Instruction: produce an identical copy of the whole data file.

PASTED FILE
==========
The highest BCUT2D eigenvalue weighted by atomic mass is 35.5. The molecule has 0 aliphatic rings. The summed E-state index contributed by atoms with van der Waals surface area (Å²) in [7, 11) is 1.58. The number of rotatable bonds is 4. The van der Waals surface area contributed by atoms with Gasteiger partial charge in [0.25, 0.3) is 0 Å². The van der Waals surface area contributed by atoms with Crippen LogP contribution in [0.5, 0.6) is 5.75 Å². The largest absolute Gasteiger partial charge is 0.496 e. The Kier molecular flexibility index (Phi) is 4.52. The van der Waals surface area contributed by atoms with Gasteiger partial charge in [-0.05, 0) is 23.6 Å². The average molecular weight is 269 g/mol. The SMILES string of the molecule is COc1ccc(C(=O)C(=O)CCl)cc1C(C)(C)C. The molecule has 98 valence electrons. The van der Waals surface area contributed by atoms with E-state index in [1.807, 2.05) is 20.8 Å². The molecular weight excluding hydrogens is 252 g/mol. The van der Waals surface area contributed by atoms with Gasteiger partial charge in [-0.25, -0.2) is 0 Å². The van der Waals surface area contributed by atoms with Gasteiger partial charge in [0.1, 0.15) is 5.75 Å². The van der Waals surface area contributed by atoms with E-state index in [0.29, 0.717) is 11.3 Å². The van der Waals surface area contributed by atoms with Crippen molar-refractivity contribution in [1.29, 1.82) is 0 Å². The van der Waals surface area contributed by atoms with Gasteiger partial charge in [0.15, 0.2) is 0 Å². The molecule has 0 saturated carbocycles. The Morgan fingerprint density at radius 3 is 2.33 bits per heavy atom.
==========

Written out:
The highest BCUT2D eigenvalue weighted by atomic mass is 35.5. The molecule has 0 aliphatic rings. The summed E-state index contributed by atoms with van der Waals surface area (Å²) in [7, 11) is 1.58. The number of rotatable bonds is 4. The van der Waals surface area contributed by atoms with Gasteiger partial charge in [0.25, 0.3) is 0 Å². The van der Waals surface area contributed by atoms with Crippen LogP contribution in [0.5, 0.6) is 5.75 Å². The largest absolute Gasteiger partial charge is 0.496 e. The Kier molecular flexibility index (Phi) is 4.52. The van der Waals surface area contributed by atoms with Gasteiger partial charge in [-0.05, 0) is 23.6 Å². The average molecular weight is 269 g/mol. The SMILES string of the molecule is COc1ccc(C(=O)C(=O)CCl)cc1C(C)(C)C. The molecule has 98 valence electrons. The van der Waals surface area contributed by atoms with E-state index in [1.807, 2.05) is 20.8 Å². The molecular weight excluding hydrogens is 252 g/mol. The van der Waals surface area contributed by atoms with Gasteiger partial charge in [-0.25, -0.2) is 0 Å². The van der Waals surface area contributed by atoms with Gasteiger partial charge in [0.1, 0.15) is 5.75 Å². The van der Waals surface area contributed by atoms with E-state index in [0.29, 0.717) is 11.3 Å². The van der Waals surface area contributed by atoms with Crippen molar-refractivity contribution in [1.29, 1.82) is 0 Å². The van der Waals surface area contributed by atoms with Gasteiger partial charge in [0.15, 0.2) is 0 Å². The molecule has 0 saturated carbocycles. The Morgan fingerprint density at radius 3 is 2.33 bits per heavy atom.